Editorial Note. A state of the art meeting on Palaeomagnetism, convened by Professor J. C. Briden, was held at the Department of Earth Sciences, University of Leeds on 14th January 1976. Five of the papers read at the meeting are presented in this part of the journal. Other contributions are referred to in Professor Briden's report.

Professor Briden has furnished the following conference report as an introduction to the published papers

Progress in palaeomagnetic research depends on and contributes to such diverse aspects of geomagnetism and geology that is is scarcely possible to survey the field in the course of a single one day meeting. Nevertheless the programme of nine contributions, many of which are published in this part of the Journal, indicates the spectrum of current activity and interest.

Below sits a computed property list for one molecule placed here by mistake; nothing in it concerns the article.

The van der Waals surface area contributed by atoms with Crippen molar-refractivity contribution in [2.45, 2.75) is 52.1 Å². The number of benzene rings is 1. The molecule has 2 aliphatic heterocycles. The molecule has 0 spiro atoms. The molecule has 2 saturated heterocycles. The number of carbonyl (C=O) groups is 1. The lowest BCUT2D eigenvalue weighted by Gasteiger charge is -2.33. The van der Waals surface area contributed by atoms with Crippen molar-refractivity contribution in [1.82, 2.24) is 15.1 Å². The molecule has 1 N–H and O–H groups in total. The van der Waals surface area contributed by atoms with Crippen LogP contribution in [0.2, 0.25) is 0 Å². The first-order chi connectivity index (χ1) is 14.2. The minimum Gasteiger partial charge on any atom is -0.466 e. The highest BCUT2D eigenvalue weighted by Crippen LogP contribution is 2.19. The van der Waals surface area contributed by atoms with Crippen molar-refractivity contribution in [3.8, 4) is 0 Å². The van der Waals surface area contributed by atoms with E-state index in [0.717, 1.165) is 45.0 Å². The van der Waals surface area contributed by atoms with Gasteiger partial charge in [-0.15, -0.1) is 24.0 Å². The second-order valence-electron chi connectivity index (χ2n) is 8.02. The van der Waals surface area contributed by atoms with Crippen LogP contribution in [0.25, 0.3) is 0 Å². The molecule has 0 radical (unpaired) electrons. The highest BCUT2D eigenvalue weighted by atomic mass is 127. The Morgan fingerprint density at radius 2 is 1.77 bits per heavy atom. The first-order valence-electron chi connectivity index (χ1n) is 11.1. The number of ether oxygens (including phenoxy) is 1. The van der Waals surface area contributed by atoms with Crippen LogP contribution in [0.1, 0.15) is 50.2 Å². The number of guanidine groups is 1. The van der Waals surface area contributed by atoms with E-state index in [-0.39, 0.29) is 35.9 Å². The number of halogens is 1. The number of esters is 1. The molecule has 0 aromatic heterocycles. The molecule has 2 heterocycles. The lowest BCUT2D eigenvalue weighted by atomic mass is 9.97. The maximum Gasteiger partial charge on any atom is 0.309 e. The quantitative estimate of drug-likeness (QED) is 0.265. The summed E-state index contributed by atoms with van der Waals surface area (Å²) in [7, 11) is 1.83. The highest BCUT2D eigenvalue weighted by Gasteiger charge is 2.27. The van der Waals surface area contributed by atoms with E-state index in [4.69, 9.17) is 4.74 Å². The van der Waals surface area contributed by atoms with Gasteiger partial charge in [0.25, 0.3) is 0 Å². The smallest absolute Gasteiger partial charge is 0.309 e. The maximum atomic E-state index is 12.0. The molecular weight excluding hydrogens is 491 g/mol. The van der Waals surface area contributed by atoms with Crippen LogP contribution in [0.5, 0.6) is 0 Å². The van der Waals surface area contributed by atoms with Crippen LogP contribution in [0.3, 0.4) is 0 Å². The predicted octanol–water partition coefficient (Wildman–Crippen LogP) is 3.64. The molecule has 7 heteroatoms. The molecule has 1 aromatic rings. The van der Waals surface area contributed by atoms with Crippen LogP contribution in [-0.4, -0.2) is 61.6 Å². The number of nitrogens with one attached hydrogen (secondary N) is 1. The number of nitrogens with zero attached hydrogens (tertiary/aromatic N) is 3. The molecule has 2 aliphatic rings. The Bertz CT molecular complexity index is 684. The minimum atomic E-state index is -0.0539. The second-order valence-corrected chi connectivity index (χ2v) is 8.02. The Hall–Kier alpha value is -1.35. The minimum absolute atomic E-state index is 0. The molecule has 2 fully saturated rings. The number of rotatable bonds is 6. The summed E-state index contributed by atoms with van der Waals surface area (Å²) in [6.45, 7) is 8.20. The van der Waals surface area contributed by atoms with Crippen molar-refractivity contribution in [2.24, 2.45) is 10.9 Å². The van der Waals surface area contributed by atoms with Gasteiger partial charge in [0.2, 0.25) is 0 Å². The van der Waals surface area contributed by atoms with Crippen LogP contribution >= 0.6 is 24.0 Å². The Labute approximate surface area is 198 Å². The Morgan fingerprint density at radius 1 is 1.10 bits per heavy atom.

The main contribution of palaeomagnetic studies to geomagnetism has been to establish the predominantly dipole character of the field on the long time-average, and its reversal capability. Intensive studies of mainly Pleistocene and Recent material have shown that finer scale structure of the field can now be discerned palaeomagnetically. R. L. Wilson (University of Liverpool) reviewed the progress in recognition of more complicated features of the field and expressed them alternatively in the form of offset of the notional dipole from the earth’s centre (Wilson & McElhinny 1974) and as non-dipole sources near the surface of the earth’s core superposed upon a centred dipole source (Cox 1975). This latter model seems to be the most refined at the present time;

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